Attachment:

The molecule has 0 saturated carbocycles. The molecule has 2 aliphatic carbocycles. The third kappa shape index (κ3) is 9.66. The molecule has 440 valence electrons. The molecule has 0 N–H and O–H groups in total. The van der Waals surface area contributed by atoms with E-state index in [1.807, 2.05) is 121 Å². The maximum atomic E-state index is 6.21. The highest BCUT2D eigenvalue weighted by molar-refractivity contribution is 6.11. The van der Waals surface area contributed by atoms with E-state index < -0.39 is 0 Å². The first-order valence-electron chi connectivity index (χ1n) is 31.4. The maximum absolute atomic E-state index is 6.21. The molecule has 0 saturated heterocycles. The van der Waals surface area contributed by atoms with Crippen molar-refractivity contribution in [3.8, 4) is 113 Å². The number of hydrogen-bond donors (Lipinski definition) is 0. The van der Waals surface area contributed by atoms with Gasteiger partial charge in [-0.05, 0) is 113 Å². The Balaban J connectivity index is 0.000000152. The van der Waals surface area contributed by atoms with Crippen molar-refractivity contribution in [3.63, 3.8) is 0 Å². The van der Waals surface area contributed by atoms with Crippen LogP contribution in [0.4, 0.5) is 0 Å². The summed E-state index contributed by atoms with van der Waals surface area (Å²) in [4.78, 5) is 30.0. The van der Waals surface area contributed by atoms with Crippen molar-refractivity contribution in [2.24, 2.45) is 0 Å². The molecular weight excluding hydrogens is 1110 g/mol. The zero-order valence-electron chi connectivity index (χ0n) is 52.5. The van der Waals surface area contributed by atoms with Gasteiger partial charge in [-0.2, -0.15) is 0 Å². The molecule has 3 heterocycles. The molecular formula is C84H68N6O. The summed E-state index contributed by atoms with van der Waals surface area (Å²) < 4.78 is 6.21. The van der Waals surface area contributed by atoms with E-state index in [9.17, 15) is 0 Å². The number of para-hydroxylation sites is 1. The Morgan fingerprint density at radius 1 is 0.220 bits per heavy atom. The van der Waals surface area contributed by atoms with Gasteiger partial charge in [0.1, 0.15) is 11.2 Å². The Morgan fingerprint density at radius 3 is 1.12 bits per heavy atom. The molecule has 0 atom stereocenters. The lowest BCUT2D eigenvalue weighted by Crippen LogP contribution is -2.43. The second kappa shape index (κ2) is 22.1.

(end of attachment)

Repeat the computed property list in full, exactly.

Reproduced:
The molecule has 0 saturated carbocycles. The molecule has 2 aliphatic carbocycles. The third kappa shape index (κ3) is 9.66. The molecule has 440 valence electrons. The molecule has 0 N–H and O–H groups in total. The van der Waals surface area contributed by atoms with E-state index in [1.807, 2.05) is 121 Å². The maximum atomic E-state index is 6.21. The highest BCUT2D eigenvalue weighted by molar-refractivity contribution is 6.11. The van der Waals surface area contributed by atoms with E-state index < -0.39 is 0 Å². The first-order valence-electron chi connectivity index (χ1n) is 31.4. The maximum absolute atomic E-state index is 6.21. The molecule has 0 saturated heterocycles. The van der Waals surface area contributed by atoms with Crippen molar-refractivity contribution in [3.8, 4) is 113 Å². The number of hydrogen-bond donors (Lipinski definition) is 0. The van der Waals surface area contributed by atoms with Gasteiger partial charge in [-0.05, 0) is 113 Å². The Balaban J connectivity index is 0.000000152. The van der Waals surface area contributed by atoms with Crippen molar-refractivity contribution in [3.63, 3.8) is 0 Å². The van der Waals surface area contributed by atoms with Crippen LogP contribution in [0.4, 0.5) is 0 Å². The summed E-state index contributed by atoms with van der Waals surface area (Å²) in [4.78, 5) is 30.0. The van der Waals surface area contributed by atoms with Crippen molar-refractivity contribution in [2.24, 2.45) is 0 Å². The molecular weight excluding hydrogens is 1110 g/mol. The zero-order valence-electron chi connectivity index (χ0n) is 52.5. The van der Waals surface area contributed by atoms with Gasteiger partial charge in [-0.2, -0.15) is 0 Å². The molecule has 3 heterocycles. The molecular formula is C84H68N6O. The summed E-state index contributed by atoms with van der Waals surface area (Å²) < 4.78 is 6.21. The van der Waals surface area contributed by atoms with E-state index in [9.17, 15) is 0 Å². The number of para-hydroxylation sites is 1. The Morgan fingerprint density at radius 1 is 0.220 bits per heavy atom. The van der Waals surface area contributed by atoms with Gasteiger partial charge in [0.1, 0.15) is 11.2 Å². The Morgan fingerprint density at radius 3 is 1.12 bits per heavy atom. The molecule has 0 atom stereocenters. The lowest BCUT2D eigenvalue weighted by Crippen LogP contribution is -2.43. The second kappa shape index (κ2) is 22.1.